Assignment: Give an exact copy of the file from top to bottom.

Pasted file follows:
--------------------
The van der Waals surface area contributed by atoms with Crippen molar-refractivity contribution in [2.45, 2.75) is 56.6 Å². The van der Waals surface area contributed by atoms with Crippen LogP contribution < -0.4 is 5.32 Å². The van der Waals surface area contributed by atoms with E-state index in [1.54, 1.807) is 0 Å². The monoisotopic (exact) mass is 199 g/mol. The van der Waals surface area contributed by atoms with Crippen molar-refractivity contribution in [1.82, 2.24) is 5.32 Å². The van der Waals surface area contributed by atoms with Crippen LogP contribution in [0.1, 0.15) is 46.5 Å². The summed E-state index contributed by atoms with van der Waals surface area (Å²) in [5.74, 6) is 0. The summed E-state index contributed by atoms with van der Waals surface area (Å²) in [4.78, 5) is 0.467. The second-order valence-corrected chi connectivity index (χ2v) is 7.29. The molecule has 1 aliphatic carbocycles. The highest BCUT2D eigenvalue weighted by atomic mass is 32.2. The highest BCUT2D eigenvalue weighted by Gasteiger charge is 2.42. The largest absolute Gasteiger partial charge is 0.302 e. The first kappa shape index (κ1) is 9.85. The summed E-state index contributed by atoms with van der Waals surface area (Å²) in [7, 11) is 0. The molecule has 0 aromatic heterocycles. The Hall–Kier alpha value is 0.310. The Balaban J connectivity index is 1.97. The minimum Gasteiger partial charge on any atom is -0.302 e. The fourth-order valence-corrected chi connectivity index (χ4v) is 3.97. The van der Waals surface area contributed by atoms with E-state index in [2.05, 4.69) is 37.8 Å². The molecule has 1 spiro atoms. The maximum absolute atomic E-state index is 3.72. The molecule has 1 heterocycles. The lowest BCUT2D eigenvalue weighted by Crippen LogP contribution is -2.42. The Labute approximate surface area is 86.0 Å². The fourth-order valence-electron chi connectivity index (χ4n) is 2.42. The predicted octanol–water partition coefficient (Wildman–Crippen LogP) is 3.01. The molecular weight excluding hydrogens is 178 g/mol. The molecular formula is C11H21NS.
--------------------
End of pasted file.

The van der Waals surface area contributed by atoms with Crippen molar-refractivity contribution in [2.45, 2.75) is 56.6 Å². The van der Waals surface area contributed by atoms with Crippen LogP contribution < -0.4 is 5.32 Å². The van der Waals surface area contributed by atoms with E-state index in [1.54, 1.807) is 0 Å². The monoisotopic (exact) mass is 199 g/mol. The van der Waals surface area contributed by atoms with Crippen molar-refractivity contribution in [1.82, 2.24) is 5.32 Å². The van der Waals surface area contributed by atoms with Crippen LogP contribution in [0.1, 0.15) is 46.5 Å². The summed E-state index contributed by atoms with van der Waals surface area (Å²) in [5.74, 6) is 0. The summed E-state index contributed by atoms with van der Waals surface area (Å²) in [4.78, 5) is 0.467. The second-order valence-corrected chi connectivity index (χ2v) is 7.29. The molecule has 1 aliphatic carbocycles. The highest BCUT2D eigenvalue weighted by atomic mass is 32.2. The highest BCUT2D eigenvalue weighted by Gasteiger charge is 2.42. The largest absolute Gasteiger partial charge is 0.302 e. The first kappa shape index (κ1) is 9.85. The summed E-state index contributed by atoms with van der Waals surface area (Å²) in [7, 11) is 0. The molecule has 0 aromatic heterocycles. The Hall–Kier alpha value is 0.310. The Balaban J connectivity index is 1.97. The minimum Gasteiger partial charge on any atom is -0.302 e. The fourth-order valence-corrected chi connectivity index (χ4v) is 3.97. The van der Waals surface area contributed by atoms with E-state index in [2.05, 4.69) is 37.8 Å². The molecule has 1 spiro atoms. The maximum absolute atomic E-state index is 3.72. The molecule has 1 heterocycles. The lowest BCUT2D eigenvalue weighted by Crippen LogP contribution is -2.42. The Labute approximate surface area is 86.0 Å². The fourth-order valence-electron chi connectivity index (χ4n) is 2.42. The predicted octanol–water partition coefficient (Wildman–Crippen LogP) is 3.01. The molecular weight excluding hydrogens is 178 g/mol. The molecular formula is C11H21NS.